Hometown Heroes: The Best Musicians Repping Small Towns
While many small-town artists dream of the day they see it out of their respective birthplaces, others happily settle in, more concerned with putting their town on the map than wiping its trapping away completely. Or if they must leave, they see an opportunity to take home with them wherever they go. Here are a few examples, brought to you by DEWShine, a true original with a citrus kick, born in the wilds of Tennessee, now available legally for the first time..
Clarksville, Tennessee is the fifth-largest city in the state, right behind Memphis, Nashville, Knoxville and Chattanooga. It takes a bold artist to stay local. Tim Gents is that artist. He’s determined to stay in his hometown and impact hip-hop from there. In fact, the young spitter is so passionate about his city that his forthcoming album is titled Clarksville Nights, paying homage to the place that raised him. His slick lyricism and real-life narrative has attracted a nice following.
Atlanta and Houston are the hubs for southern rapping. Chattanooga, Tennessee rapper YGTUT hasn’t departed from the city that raised him though. It made him the artist he is. After a successful SXSW and bangers like “John Witherspoon” he’s building a following that will be hard to ignore, but the labels will have to book flights to Chattanooga if they want to board the YGTUT bandwagon.
Hailing from a town so small the local fast-food chain is its center, Ocala, Florida, native Eric Biddines is a down-to-earth rapper who shows Florida isn’t the glitz and glamour of South Beach. Let Biddines take you to some of the state’s locals-only destinations.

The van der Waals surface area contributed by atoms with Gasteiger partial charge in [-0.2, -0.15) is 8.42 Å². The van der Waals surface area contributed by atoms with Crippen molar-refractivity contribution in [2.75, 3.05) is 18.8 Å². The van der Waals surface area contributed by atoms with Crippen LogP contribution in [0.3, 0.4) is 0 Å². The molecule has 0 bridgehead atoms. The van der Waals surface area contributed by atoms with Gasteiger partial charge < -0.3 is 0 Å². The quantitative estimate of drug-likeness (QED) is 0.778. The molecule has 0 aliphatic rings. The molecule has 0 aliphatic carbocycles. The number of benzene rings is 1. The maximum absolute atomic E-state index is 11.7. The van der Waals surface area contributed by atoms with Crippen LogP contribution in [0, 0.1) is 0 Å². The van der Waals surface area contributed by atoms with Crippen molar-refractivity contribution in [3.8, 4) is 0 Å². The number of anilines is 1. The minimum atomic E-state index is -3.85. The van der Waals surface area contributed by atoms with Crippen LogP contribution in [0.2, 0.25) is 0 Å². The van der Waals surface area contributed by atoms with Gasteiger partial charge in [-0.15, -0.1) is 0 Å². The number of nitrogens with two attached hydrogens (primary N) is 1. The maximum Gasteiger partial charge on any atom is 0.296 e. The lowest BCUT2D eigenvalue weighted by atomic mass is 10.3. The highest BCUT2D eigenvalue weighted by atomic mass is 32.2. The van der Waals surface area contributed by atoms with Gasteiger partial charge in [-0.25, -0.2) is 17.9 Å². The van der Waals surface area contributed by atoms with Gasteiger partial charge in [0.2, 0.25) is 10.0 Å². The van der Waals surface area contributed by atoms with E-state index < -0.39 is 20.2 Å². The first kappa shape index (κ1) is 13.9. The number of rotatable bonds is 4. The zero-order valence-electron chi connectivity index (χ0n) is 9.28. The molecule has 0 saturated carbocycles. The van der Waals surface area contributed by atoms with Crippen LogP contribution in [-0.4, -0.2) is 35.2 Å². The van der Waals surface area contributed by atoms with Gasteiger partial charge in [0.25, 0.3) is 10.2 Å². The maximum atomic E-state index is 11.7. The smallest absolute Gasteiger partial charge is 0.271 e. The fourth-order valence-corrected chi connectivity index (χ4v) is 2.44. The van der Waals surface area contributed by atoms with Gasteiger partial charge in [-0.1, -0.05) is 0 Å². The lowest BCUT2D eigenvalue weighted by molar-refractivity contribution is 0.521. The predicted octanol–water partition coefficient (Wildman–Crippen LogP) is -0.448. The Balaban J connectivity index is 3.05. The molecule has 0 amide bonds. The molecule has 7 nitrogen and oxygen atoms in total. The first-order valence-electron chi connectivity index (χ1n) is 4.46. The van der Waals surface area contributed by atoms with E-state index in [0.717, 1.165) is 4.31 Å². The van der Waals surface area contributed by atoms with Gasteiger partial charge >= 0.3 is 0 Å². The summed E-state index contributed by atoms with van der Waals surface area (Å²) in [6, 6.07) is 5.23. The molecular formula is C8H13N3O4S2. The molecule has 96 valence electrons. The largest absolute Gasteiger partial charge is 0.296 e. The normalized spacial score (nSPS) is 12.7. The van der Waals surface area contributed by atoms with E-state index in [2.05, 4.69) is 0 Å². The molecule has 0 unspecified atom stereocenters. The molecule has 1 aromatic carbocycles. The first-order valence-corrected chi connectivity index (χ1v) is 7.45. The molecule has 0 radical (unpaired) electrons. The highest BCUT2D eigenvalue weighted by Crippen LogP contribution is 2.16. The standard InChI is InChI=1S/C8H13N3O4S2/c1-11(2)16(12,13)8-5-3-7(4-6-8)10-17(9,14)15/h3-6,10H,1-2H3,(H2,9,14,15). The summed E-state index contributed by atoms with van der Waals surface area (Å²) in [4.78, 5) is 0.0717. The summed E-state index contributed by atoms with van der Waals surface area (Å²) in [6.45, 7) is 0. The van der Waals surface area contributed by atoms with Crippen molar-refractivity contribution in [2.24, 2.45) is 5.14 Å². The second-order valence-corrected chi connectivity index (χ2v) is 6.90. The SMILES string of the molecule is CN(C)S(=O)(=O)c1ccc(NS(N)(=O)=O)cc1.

Some say Leon Bridges is a 24-year-old soul singer from Fort Worth, Texas. Others think he hopped out of a time machine from the ’60s; both parties have a case. Though he is just 24, Bridges has an old-school style as pure as a child’s laugh. These days pop music seems to be squeezing as many sounds as possible into a three-minute period; armed with six strings and his voice, Bridges is the antithesis of that.
What sets this former RJD2 and The Roots collaborator apart are his smoldering vocals. They will make you want to sell your house and start riding the rails. Take a listen to his most recent album, The River, and find yourself transported far away from the grind of the big city.
Is she blues? Is she country? Is she folk? Is she pop? Yes. Yes to all four. ZZ Ward is as diverse as her fedora collection. The one constant is her ability to cut through all the mess and hit you right in the feels, something she likely learned growing up in a tiny township in Pennsylvania. Whether she’s angry, sad, happy or bitter, she’s always ZZ.
Though he hails from the land of country music, Case Arnold is much more likely to rock a fitted than a cowboy hat—this Clarksville, Tennessee native shows that you don’t have to be surrounded by skyscrapers and cabs to develop a knack for spitting dope 16s.
When The Districts get off stage, they look (and probably feel) like they just worked a day in the mines, because they put everything they have into each and every show. While their music is often a little rough around the edges, that’s a purposeful choice, a tribute to the rawness of garage bands and small-town heroes who inspired them.
Most artists start in a small town and then move to the larger metropolis, but Pell‘s had the opposite trajectory. Born and raised in New Orleans, Hurricane Katrina forced Pell to relocate to Starksville, Mississippi, and it’s there that his music career really began.
Rather than the stereotypical hard-hitting Southern sound, Pell’s music is often an ambient, dreamy affair that calls to mind days spent sitting in the grass and looking up at the clouds rather than big-city appeal; it’s only fitting that his breakthrough project was titled Floating While Dreaming. He recently toured with Nashville electro-pop duo Cherub rather than other hip-hop acts.
Raury is technically from a big city (New York), but we’re allowing him in because his music has such a small-town spirit. His signature wide-brimmed floppy sunhat gives him the impression he should be living in Big Sur, and though his catalog isn’t huge, all his videography has been shot outdoors.